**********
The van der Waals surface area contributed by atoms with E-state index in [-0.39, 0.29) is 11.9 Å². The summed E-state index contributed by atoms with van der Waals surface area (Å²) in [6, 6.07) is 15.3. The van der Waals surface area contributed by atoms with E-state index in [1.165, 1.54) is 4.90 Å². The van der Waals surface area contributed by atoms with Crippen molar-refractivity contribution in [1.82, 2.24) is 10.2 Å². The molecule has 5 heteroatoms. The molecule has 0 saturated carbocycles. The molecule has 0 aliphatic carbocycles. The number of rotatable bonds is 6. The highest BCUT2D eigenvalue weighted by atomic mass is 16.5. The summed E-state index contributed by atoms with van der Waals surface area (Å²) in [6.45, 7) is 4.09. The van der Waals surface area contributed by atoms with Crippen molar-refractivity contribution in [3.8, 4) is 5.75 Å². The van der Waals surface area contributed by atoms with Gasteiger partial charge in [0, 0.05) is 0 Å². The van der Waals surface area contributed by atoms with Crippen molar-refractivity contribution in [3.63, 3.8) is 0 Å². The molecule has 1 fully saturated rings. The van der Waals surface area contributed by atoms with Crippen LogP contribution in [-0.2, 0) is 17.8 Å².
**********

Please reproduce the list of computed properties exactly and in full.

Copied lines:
The van der Waals surface area contributed by atoms with E-state index in [-0.39, 0.29) is 11.9 Å². The summed E-state index contributed by atoms with van der Waals surface area (Å²) in [6, 6.07) is 15.3. The van der Waals surface area contributed by atoms with E-state index in [1.165, 1.54) is 4.90 Å². The van der Waals surface area contributed by atoms with Crippen molar-refractivity contribution in [1.82, 2.24) is 10.2 Å². The molecule has 5 heteroatoms. The molecule has 0 saturated carbocycles. The molecule has 0 aliphatic carbocycles. The number of rotatable bonds is 6. The highest BCUT2D eigenvalue weighted by atomic mass is 16.5. The summed E-state index contributed by atoms with van der Waals surface area (Å²) in [6.45, 7) is 4.09. The van der Waals surface area contributed by atoms with Crippen molar-refractivity contribution in [3.8, 4) is 5.75 Å². The van der Waals surface area contributed by atoms with Gasteiger partial charge in [0, 0.05) is 0 Å². The van der Waals surface area contributed by atoms with Crippen molar-refractivity contribution in [3.63, 3.8) is 0 Å². The molecule has 1 fully saturated rings. The van der Waals surface area contributed by atoms with Crippen LogP contribution in [-0.2, 0) is 17.8 Å².